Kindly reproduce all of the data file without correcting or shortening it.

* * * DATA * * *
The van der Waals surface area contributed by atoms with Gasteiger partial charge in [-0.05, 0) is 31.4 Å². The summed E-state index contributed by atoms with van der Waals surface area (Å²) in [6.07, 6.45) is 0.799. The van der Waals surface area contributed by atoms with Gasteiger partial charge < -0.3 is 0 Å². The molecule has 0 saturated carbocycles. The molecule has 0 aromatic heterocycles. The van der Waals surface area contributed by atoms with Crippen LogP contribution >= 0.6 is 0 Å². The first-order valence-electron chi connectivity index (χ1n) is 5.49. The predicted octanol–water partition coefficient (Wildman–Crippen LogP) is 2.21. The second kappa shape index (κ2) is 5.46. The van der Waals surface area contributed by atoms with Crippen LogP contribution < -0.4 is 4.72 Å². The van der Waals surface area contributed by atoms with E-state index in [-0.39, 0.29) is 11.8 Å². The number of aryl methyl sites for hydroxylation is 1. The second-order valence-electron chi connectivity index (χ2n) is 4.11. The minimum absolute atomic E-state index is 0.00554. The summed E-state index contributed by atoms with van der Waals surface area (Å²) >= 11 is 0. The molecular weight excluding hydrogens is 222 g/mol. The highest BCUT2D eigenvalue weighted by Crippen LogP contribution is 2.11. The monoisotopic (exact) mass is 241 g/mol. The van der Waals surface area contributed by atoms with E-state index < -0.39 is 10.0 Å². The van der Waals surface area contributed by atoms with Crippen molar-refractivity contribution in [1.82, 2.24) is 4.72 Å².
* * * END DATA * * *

The van der Waals surface area contributed by atoms with Gasteiger partial charge in [-0.05, 0) is 31.4 Å². The summed E-state index contributed by atoms with van der Waals surface area (Å²) in [6.07, 6.45) is 0.799. The van der Waals surface area contributed by atoms with Gasteiger partial charge < -0.3 is 0 Å². The molecule has 0 saturated carbocycles. The molecule has 0 aromatic heterocycles. The van der Waals surface area contributed by atoms with Crippen LogP contribution >= 0.6 is 0 Å². The first-order valence-electron chi connectivity index (χ1n) is 5.49. The predicted octanol–water partition coefficient (Wildman–Crippen LogP) is 2.21. The second kappa shape index (κ2) is 5.46. The van der Waals surface area contributed by atoms with Crippen LogP contribution < -0.4 is 4.72 Å². The van der Waals surface area contributed by atoms with E-state index in [-0.39, 0.29) is 11.8 Å². The number of aryl methyl sites for hydroxylation is 1. The second-order valence-electron chi connectivity index (χ2n) is 4.11. The minimum absolute atomic E-state index is 0.00554. The summed E-state index contributed by atoms with van der Waals surface area (Å²) >= 11 is 0. The molecular weight excluding hydrogens is 222 g/mol. The highest BCUT2D eigenvalue weighted by Crippen LogP contribution is 2.11. The monoisotopic (exact) mass is 241 g/mol. The van der Waals surface area contributed by atoms with E-state index < -0.39 is 10.0 Å². The van der Waals surface area contributed by atoms with Crippen molar-refractivity contribution in [1.82, 2.24) is 4.72 Å².